With the explosion of experimental tools and behavioral paradigms to investigate mental function, there is a need for standardization and harmonization across the field. Historically, behavioral experimentation in psychology has relied upon a small number of libraries and software for the generation of behavioral tasks: E-Prime (Schneider et al., 2012), Psych Toolbox (Brainard, 1997; Matlab), psychopy (Peirce, 2007; Python), jsPsych (de Leeuw, 2015; JavaScript). Within this current system, sharing of code is infrequent, documentation tends to be sparse, and formal testing is almost nonexistent. The detriments to the research process are extensive. First, independent development of standard paradigms by multiple individuals leads to redundancy of effort and increases the probability of coding and conceptual errors in task design. Even when labs share their code there is the potential for propagation of error across labs if the benefactors do not rigorously vet the paradigms. Second, lack of an open repository of paradigms slows the establishment of standardized behavioral measures; while certain paradigms may be popular in subsections of psychology, they may be wholly unknown in others. By the same token, lack of open sharing slows the adoption and vetting of new paradigms, since their use either requires independent development or acquiring them from the original lab, both of which delay reproduction and extension of the original work. Finally, lack of standardization complicates interpretation of paradigms by potentially conflating theoretically meaningful differences in task design with accidents of implementation.

A promising trend to address these issues is the growth of browser-based experimentation, such that behavioral paradigms are delivered online or offline through a web browser. While some toolboxes are limited to running with specific software (Brainard, 1997; Schneider et al., 2012), delivery of experiments over the web using platforms like Amazon Mechanical Turk have become increasingly popular (Stewart et al., 2015), with results consistent with in-laboratory settings (Woods et al., 2015). For example, the Many Labs study (Klein et al., 2014) successfully replicated 10 out of 13 selected classical paradigms using 36 independent samples to show that effects are robust across samples and settings. The use of the web necessitates a move to standard web technologies including JavaScript, HTML, and CSS. The primary benefit of web-based experimentation is that experiments can be delivered across platforms (e.g., computers, mobile phones, tablets, fMRI projected screens), and environments (controlled and uncontrolled settings). Companies have noticed this trend, and there are a number of pay-for-service products available (e.g., offers “Implicit,” and offers an app for data collection in organizations). While these solutions are ideal for the controlled collection, organization, and delivery of primarily survey-based data, these products are not ideal for researchers who generally desire the transparency and ultimate control over their experiments afforded by the use of open source software. Additionally, the scope of tasks that can be deployed is limited. The ideal would be to have published paradigms, surveys, and games that have precise response latency measurement, along with auditory and visual stimuli. The ideal would be for this public resource to be open, flexible, and under the control of the researchers that use it, which is not the case for commercial solutions. The development of an open-source equivalent, on the other hand, would meet these requirements.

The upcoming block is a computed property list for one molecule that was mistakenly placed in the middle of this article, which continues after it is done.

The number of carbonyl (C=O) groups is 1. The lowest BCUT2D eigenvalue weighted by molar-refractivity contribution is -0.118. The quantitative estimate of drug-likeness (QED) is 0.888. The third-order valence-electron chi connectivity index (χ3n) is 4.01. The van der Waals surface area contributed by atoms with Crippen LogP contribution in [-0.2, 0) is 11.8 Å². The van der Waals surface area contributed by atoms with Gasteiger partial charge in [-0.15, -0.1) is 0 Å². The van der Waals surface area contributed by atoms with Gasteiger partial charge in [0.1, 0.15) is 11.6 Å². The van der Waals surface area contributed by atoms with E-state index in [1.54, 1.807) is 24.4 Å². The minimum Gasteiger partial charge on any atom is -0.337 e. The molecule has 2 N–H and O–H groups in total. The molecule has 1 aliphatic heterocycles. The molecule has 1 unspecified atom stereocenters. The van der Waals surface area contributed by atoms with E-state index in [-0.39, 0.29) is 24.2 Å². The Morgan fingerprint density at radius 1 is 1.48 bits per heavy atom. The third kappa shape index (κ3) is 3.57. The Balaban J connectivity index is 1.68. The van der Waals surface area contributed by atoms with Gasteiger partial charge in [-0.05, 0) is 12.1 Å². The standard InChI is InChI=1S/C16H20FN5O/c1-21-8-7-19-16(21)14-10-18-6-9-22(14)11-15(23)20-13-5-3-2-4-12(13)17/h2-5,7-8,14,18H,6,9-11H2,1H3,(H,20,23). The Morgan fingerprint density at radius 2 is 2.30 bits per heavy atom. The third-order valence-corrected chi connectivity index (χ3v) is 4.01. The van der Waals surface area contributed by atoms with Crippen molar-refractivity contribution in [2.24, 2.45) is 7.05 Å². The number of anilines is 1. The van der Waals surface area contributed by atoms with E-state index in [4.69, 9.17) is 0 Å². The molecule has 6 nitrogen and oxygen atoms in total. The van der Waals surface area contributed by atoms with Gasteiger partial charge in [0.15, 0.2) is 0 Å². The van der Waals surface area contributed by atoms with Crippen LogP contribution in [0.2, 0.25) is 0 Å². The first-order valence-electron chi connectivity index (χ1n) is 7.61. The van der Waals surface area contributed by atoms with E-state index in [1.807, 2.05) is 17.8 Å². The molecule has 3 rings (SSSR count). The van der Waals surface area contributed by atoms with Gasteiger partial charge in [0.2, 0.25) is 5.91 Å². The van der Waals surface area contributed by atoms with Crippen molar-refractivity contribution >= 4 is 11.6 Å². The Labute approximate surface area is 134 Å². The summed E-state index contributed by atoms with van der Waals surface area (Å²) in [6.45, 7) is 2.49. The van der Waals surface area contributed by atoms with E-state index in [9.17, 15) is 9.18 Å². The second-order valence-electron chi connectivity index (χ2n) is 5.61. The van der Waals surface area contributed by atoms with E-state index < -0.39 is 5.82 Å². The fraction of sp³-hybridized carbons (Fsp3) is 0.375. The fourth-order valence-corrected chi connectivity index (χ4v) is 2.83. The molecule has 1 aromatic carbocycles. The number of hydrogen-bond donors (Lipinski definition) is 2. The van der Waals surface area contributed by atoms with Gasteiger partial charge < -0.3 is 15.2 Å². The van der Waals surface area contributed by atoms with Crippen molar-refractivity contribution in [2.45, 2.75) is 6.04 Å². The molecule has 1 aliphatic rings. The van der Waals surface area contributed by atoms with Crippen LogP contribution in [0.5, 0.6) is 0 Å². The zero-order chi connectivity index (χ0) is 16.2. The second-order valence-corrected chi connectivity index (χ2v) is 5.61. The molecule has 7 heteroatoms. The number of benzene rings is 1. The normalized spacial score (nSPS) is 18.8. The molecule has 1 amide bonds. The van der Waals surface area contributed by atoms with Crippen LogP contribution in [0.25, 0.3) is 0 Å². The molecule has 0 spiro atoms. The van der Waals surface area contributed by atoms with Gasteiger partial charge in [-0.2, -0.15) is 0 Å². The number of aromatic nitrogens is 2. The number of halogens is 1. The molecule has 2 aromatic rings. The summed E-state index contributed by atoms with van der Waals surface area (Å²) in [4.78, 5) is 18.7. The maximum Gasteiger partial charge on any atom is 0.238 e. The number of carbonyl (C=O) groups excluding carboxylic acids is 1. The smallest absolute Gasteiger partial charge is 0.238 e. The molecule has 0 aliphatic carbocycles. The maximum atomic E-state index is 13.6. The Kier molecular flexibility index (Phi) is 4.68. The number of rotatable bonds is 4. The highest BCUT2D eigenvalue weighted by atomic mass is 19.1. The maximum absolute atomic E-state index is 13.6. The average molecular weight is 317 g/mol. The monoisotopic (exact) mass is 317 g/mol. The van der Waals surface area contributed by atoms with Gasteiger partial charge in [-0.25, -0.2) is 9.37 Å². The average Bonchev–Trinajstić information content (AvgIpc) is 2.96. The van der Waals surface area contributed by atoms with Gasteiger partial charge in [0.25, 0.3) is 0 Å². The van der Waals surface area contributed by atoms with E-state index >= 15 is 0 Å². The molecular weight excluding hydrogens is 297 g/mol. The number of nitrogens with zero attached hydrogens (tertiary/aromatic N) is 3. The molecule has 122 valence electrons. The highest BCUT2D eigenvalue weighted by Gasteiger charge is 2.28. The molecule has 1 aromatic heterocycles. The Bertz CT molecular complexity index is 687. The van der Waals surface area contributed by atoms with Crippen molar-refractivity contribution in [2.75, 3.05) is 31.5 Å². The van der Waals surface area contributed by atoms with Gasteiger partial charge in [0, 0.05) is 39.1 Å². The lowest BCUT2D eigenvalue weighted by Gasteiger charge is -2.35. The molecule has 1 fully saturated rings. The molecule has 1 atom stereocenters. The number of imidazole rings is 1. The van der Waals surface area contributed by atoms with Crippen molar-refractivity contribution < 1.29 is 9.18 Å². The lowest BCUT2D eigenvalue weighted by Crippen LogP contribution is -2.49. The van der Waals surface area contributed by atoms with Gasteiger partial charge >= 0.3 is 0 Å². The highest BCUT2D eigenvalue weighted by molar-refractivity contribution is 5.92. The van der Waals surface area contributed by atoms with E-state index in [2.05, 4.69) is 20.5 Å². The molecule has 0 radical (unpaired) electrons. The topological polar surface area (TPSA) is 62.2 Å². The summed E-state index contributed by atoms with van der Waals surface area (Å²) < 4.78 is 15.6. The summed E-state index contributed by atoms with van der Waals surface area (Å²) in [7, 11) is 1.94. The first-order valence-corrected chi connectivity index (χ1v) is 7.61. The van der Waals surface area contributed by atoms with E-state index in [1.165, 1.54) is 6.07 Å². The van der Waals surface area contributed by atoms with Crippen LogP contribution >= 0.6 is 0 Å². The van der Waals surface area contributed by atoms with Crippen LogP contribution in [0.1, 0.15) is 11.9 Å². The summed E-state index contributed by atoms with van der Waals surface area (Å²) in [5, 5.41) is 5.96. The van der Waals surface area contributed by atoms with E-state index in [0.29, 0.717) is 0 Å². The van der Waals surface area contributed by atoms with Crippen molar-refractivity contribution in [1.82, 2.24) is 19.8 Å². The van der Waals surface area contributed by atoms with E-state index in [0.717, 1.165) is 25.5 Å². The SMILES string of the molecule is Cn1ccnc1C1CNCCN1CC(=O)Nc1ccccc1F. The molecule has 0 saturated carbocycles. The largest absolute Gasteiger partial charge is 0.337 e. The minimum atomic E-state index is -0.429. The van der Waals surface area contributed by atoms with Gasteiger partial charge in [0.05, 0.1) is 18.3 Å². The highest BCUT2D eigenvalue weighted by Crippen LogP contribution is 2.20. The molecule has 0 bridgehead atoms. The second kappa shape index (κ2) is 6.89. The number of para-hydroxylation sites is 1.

A wide range of standard infrastructures are in development to help with this task. Just Another Tool for Online Studies (JATOS) provides infrastructure to set up a local or server-based set of JavaScript experiments with a corresponding database, but does not address the issue of standardizing or re-using paradigms (Lange et al., 2015). The Project Implicit Framework (PIP) ( is a modular framework that also deploys JavaScript experiments, but requires significant expertise to develop and set up components of the application. Psiturk (McDonnell et al., 2012) is a Python-based web framework (based on the Flask micro-framework) that researchers can use to develop experiments and deploy on Amazon Mechanical Turk, but is limited to that implementation, and requires researchers to develop their own paradigms.